Welcome to Murder by the Book's blog about what we've read recently. You can find our website at www.mbtb.com.

Saturday, January 2, 2021

Murderbot books 3, 4 and 5

 “Rogue Protocol,” #3 in the Murderbot series, Tordotcom, 160 pages, $17.99 (2018)

“Exit Strategy,” #4, Tordotcom, 176 pages, $17.99 (2018)

“Network Effect,” #5, Tordotcom, 352 pages, $26.99 (2020)

by Martha Wells

These books are not mysteries, but they are good science-fiction.

It has been a long time since I read an author’s works one after another. I think there is a good reason I don’t usually do that. I get author fatigue if I read too many books in a series. Martha Wells has a pretty fresh voice, so that sustained me to a large extent. But #5 in the series, “Network Effect,” is a full-sized novel, full of technical talk and imagining the protagonist in a “Tron”-like environment (or so I imagine). I wanted to reach the end. I had been conditioned to expect something more like a 160-page work. Instead, “Network Effect” was 352 pages. I’m a baby with no patience, I admit. Still, I love this series and the tribulations of a synthesized organic-inorganic construct who is a rogue security agent.

Books three through five in the series take Murderbot — granted, it is the only one who refers to itself this way — aka “SecUnit,” from finding out what happened to it in the bad old days when it worked for a corporation which rented it out to other corporations to maybe finding a place to hang its hat. Maybe with friends. Maybe with a future in which it can say yes or no, as it pleases. But author Martha Wells is good at throwing a curveball, so one should expect the unexpected with her.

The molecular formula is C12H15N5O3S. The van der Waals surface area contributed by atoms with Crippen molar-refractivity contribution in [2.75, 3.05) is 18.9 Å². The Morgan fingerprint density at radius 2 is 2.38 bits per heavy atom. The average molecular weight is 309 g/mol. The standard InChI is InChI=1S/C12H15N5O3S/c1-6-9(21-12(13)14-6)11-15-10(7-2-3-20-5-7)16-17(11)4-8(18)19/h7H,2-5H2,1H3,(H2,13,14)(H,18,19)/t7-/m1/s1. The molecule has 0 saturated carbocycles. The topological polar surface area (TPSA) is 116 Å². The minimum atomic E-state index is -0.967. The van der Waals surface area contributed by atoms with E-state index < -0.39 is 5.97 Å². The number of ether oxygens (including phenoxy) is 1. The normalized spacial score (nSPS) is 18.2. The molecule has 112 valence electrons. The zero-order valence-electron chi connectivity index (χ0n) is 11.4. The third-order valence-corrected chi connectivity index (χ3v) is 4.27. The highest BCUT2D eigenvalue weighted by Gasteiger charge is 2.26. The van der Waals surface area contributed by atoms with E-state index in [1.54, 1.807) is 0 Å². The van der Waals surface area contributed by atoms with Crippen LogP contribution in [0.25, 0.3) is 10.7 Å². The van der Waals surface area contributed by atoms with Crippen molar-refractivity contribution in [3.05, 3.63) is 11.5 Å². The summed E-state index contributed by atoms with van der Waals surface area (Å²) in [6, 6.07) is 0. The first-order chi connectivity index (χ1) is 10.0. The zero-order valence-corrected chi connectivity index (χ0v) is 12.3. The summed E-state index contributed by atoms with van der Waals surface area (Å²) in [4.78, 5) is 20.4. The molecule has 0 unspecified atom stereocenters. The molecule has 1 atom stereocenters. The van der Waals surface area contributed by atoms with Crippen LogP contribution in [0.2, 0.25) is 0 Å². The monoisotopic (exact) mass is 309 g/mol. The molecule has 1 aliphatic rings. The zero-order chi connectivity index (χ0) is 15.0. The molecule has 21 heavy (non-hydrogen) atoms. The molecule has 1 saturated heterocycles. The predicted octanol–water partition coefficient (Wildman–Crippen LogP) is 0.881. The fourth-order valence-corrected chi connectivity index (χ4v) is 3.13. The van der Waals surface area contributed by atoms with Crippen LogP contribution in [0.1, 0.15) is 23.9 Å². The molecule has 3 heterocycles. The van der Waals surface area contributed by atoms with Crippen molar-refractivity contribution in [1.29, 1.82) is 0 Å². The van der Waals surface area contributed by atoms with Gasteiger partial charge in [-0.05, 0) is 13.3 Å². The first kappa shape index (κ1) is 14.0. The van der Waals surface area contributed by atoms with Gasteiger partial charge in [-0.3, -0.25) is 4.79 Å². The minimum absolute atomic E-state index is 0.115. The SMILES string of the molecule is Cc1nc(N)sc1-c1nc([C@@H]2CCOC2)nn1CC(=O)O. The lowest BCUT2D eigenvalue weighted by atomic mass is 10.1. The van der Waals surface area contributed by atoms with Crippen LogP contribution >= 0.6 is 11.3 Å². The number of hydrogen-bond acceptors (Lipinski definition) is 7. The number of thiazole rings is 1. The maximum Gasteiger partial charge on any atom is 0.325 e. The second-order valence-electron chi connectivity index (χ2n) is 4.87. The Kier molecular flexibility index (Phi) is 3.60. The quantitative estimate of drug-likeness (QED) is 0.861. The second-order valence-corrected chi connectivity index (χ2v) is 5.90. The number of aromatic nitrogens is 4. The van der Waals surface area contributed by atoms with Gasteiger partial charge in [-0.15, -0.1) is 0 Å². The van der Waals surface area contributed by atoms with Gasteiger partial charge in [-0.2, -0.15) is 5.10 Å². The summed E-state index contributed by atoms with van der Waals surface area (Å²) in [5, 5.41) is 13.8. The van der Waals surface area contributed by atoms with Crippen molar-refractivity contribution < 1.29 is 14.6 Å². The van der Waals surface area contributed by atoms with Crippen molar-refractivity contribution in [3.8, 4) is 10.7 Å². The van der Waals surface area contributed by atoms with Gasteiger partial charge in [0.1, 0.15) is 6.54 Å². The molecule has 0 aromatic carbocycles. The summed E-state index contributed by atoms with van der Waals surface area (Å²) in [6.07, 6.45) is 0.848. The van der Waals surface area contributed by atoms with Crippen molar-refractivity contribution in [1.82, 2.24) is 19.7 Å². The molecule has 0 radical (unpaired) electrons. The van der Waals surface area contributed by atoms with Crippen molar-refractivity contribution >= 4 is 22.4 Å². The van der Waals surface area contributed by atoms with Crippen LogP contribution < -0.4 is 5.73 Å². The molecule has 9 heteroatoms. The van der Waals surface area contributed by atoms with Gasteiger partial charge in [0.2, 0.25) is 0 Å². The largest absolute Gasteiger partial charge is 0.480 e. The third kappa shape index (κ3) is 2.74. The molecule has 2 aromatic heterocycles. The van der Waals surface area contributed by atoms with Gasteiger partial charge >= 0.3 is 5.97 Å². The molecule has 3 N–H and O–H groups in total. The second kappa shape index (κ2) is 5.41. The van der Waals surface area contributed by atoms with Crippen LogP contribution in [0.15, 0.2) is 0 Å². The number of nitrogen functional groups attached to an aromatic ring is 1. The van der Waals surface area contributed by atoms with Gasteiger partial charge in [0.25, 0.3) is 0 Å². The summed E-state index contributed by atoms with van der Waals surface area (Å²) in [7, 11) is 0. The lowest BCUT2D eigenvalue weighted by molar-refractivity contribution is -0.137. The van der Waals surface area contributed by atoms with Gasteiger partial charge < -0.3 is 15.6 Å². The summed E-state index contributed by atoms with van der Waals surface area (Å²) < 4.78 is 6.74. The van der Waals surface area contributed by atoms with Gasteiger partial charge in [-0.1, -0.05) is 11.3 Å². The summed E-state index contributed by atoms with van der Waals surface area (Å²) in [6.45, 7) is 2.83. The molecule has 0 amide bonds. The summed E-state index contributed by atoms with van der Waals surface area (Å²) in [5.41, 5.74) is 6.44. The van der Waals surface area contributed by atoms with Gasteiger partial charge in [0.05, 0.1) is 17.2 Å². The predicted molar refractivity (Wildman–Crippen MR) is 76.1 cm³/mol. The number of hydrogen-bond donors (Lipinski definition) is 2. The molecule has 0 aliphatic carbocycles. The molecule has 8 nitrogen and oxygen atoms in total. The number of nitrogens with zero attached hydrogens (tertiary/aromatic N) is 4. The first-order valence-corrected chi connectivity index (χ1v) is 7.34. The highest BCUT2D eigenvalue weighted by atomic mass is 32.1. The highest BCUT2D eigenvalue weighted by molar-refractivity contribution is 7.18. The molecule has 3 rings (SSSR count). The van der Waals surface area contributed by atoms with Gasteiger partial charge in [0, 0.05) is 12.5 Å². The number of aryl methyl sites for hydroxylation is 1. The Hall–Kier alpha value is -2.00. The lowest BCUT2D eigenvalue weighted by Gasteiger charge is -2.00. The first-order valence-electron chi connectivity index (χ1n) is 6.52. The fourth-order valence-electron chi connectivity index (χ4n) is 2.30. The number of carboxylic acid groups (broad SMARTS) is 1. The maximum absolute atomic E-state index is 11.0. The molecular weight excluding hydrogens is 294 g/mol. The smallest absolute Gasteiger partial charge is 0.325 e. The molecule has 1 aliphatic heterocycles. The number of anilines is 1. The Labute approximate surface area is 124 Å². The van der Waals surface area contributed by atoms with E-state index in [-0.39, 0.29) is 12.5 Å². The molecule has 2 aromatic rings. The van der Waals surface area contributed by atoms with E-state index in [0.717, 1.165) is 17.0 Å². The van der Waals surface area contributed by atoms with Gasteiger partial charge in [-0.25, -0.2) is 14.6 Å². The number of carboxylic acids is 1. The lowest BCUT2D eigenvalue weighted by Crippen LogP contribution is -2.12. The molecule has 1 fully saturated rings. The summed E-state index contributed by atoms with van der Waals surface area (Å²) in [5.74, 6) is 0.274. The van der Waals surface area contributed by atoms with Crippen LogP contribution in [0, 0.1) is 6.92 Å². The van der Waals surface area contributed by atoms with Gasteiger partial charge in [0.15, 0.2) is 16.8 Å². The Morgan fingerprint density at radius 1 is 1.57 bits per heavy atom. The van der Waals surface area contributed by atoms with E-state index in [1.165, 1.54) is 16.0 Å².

I won’t go very deep into the plot for these three books, but I will tell you a little bit about Murderbot. As a hired security unit, Murderbot had to be prepared to be violent, to kill if necessary. Until it dislodged its regulator and became an independent, free-thinking AI, it was at the mercy of its corporation. Even after it freed itself, Murderbot continued to work for the company for lack of other possibilities. That changed when it met Dr. Mensah, an administrator of the Preservation system of planets. She and her people were determined to recognize Murderbot’s “personhood,” whether it wanted that or not.

In order to clear up a blank spot in its memory, Murderbot journeys into its past and visits a place it feels holds a bad secret. In another adventure, it helps Dr. Mensah, with whom it has an ill-defined relationship, out of a pickle in which Preservation finds itself. The last book, a full-length novel, has Murderbot suffering the slings and arrow — many slings and many arrows — of misfortune, as it and its crew get drawn into the fight for the soul of a lost colony.

As I mentioned, the latest book has lots of technical stuff, some of which can be confusing, but it’s possible to push through. Wells is very good at providing a good story backbone and she tries very hard to make the coding talk accessible.

Once again, I highly recommend this series. I am looking forward to whatever else springs from the creative mind of Martha Wells.

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